Practice Relating to Rule 115. Disposal of the Dead

Geneva Convention I
Article 17, first paragraph, of the 1949 Geneva Convention I provides that parties to the conflict shall ensure that burial or cremation of the dead is “carried out individually as far as circumstances permit”. 
Convention (I) for the Amelioration of the Condition of the Wounded and Sick in Armed Forces in the Field, Geneva, 12 August 1949, Article 17, first para.
Geneva Convention II
Article 20, first paragraph, of the 1949 Geneva Convention II provides that parties to the conflict shall ensure that burial at sea of the dead be “carried out individually as far as circumstances permit”. 
Convention (II) for the Amelioration of the Condition of the Wounded, Sick and Shipwrecked Members of Armed Forces at Sea, Geneva, 12 August 1949, Article 20, first para.
Geneva Convention III
Article 120, fifth paragraph, of the 1949 Geneva Convention III provides: “Deceased prisoners of war shall be buried in individual graves unless unavoidable circumstances require the use of collective graves.” 
Convention (III) relative to the Treatment of Prisoners of War, Geneva, 12 August 1949, Article 120, fifth para.
Geneva Convention IV
Article 130, second paragraph, of the 1949 Geneva Convention IV provides: “Deceased internees shall be buried in individual graves unless unavoidable circumstances require the use of collective graves.” 
Convention (IV) relative to the Protection of Civilian Persons in Time of War, Geneva, 12 August 1949, Article 130, second para.
NATO Standardization Agreement 2070
The 1999 NATO Standardization Agreement 2070 provides:
3. Whenever practicable, separate burial should be given to the remains, or even part remains, of each deceased person.
6. The following definitions are taken from the NATO Glossary of Terms and Definitions for military use in English and French …:
a. Emergency Burial. A burial, usually on the battlefield, when conditions do not permit evacuation for burial in a cemetery.
b. Group Burial. A burial in a common grave of two or more individually unidentified remains.
c. Trench Burial. A method of burial resorted to when casualties are heavy whereby a trench is prepared and the individual remains are laid in it side by side, thus obviating the necessity of digging and filling individual graves.
12. In the case of trench and group burials a marker and list in a suitable container endorsed accordingly is to be placed at each end of the grave and the distance of the remains from the marker is to be shown against the relevant entry in the list. In group burials, the number of bodies buried must be recorded, with the names of the known but unidentifiable dead listed.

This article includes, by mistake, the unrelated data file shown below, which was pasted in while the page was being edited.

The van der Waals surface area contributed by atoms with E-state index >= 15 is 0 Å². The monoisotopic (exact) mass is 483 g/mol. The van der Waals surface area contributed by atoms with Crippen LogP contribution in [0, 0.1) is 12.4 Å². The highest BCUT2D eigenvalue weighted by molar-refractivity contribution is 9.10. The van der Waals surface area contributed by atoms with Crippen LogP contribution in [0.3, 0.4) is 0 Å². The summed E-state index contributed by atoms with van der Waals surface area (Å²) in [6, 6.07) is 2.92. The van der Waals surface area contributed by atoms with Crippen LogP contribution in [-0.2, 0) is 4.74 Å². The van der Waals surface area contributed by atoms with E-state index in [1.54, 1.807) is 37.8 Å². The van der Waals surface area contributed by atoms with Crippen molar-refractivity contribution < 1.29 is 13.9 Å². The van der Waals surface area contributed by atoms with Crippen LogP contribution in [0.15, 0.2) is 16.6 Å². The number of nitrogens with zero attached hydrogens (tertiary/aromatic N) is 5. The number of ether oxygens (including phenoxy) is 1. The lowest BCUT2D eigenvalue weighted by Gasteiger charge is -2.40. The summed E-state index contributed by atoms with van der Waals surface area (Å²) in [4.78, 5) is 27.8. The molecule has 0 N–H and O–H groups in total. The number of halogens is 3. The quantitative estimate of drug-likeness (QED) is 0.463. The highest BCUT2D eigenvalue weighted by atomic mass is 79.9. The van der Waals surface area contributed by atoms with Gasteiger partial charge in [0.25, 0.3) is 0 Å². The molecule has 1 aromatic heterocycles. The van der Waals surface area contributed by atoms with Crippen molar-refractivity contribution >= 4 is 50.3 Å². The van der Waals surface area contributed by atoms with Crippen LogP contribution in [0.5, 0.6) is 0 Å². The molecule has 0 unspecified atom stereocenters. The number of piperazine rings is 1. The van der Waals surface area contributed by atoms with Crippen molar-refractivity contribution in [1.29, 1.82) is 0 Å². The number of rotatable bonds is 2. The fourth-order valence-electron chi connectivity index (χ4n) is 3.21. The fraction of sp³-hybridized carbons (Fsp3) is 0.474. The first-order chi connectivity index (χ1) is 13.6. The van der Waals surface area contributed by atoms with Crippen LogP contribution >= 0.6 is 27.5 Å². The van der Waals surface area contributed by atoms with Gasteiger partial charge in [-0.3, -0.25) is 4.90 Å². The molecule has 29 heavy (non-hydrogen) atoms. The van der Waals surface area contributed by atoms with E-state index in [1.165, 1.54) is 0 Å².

Standardization Agreement 2070, Edition 4, Emergency War Burial Procedures, North Atlantic Treaty Organization, Military Agency for Standardization, Brussels, 6 April 1999, §§ 3, 6 and 12.
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Argentina
Argentina’s Law of War Manual (1969) provides that the deceased must “be buried individually, so far as the circumstances so permit”. 
Argentina, Leyes de Guerra, RC-46-1, Público, II Edición 1969, Ejército Argentino, Edición original aprobado por el Comandante en Jefe del Ejército, 9 May 1967, § 3.005; see also Leyes de Guerra, PC-08-01, Público, Edición 1989, Estado Mayor Conjunto de las Fuerzas Armadas, aprobado por Resolución No. 489/89 del Ministerio de Defensa, 23 April 1990, § 6.04.
Australia
Australia’s Defence Force Manual (1994) states: “The burial or cremation of the dead shall be carried out individually.” 
Australia, Manual on Law of Armed Conflict, Australian Defence Force Publication, Operations Series, ADFP 37 – Interim Edition, 1994, § 999.
Australia
Australia’s LOAC Manual (2006) states: “The burial or cremation of the dead shall be carried out individually.” 
Australia, The Manual of the Law of Armed Conflict, Australian Defence Doctrine Publication 06.4, Australian Defence Headquarters, 11 May 2006, § 9.104.
The LOAC Manual (2006) replaces both the Defence Force Manual (1994) and the Commanders’ Guide (1994).
Benin
Benin’s Military Manual (1995) provides that the dead “shall be buried, cremated or buried at sea individually”. 
Benin, Le Droit de la Guerre, III fascicules, Forces Armées du Bénin, Ministère de la Défense nationale, 1995, Fascicule II, p. 12; see also Fascicule III, p. 5.
Burundi
Burundi’s Regulations on International Humanitarian Law (2007) states that “after identification, the dead must be buried individually, if the tactical situation and other circumstances (e.g. hygiene) permit”. 
Burundi, Règlement n° 98 sur le droit international humanitaire, Ministère de la Défense Nationale et des Anciens Combattants, Projet “Moralisation” (BDI/B-05), August 2007, Part I bis, p. 105.
Canada
Canada’s LOAC Manual (1999) provides: “Parties to the conflict shall ensure that burial or cremation of the dead is carried out individually as far as circumstances permit.” 
Canada, The Law of Armed Conflict at the Operational and Tactical Level, Office of the Judge Advocate General, 1999, p. 9-6, § 55.
Canada
Canada’s Code of Conduct (2001) provides: “The burial or cremation of the dead should be carried out individually as far as circumstances permit.” 
Canada, Code of Conduct for CF Personnel, Office of the Judge Advocate General, 4 June 2001, Rule 7, § 5.
Canada
Canada’s LOAC Manual (2001) states in its chapter on the treatment of the wounded, sick and shipwrecked: “Parties to the conflict shall ensure that burial or cremation of the dead is carried out individually as far as circumstances permit.”